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Algorithm Predicts Manhole Explosions in New York City


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manhole explosion

This manhole explosion in Brooklyn killed one Con Edison worker and injured another in 2008.

Credit: Melissa Bryant

Every so often in New York City, a disk of cast iron weighing up to 300 pounds will burst out of the street and fly as high as several stories before clattering back to the blacktop. Flames, smoke or both may issue from the breach, as if somebody had pulled hell's own pop-top.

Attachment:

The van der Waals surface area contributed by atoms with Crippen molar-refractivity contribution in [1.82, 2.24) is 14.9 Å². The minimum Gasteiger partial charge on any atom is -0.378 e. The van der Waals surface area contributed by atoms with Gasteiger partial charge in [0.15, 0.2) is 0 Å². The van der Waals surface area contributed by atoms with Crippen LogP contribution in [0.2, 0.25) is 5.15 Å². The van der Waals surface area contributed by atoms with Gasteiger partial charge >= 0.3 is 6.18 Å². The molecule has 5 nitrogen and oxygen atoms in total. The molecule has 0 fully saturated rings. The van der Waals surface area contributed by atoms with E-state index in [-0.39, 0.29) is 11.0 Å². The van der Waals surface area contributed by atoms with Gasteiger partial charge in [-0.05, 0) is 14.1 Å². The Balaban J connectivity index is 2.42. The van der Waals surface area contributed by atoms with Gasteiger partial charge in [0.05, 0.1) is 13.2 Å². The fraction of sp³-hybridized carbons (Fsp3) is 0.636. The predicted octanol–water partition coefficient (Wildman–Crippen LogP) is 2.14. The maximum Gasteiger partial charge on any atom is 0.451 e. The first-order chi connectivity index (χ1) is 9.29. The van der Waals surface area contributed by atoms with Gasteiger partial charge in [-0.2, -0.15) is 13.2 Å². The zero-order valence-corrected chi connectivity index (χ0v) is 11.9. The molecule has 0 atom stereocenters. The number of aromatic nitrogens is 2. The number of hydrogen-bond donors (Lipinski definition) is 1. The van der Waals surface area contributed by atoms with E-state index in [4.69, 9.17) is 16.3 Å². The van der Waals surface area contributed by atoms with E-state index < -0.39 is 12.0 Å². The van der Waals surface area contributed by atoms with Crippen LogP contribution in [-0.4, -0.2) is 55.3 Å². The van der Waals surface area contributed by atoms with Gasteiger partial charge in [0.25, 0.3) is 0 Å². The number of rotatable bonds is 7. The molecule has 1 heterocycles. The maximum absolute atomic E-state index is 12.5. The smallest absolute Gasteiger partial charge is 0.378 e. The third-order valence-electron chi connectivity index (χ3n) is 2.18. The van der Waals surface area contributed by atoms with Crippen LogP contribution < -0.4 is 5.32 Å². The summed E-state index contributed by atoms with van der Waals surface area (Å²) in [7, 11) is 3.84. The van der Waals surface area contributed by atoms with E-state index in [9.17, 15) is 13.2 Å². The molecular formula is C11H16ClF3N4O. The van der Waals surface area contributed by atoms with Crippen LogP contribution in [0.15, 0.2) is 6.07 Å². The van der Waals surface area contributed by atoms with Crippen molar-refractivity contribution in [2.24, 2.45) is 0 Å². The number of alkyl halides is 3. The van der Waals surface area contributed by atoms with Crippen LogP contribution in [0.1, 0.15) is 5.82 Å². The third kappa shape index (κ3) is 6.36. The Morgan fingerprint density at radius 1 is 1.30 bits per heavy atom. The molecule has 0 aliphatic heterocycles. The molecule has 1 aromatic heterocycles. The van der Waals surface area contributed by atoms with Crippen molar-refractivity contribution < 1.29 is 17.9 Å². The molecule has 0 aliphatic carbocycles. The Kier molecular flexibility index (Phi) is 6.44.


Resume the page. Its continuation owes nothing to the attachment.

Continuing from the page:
Manhole explosions aren't just spectacular; they're dangerous. Until recently, there was no way of knowing where or when the next outburst would occur.

But in 2004 Con Edison called upon a team of Columbia University researchers for help in predicting which of New York City's manholes might be the next to blow. Led by Cynthia Rudin, now at MIT, the scientists developed an algorithm that directs a computer to identify subterranean trouble spots. Now a report in the July issue of Machine Learning suggests the researchers are winning the battle of machine versus manhole.

From Science News
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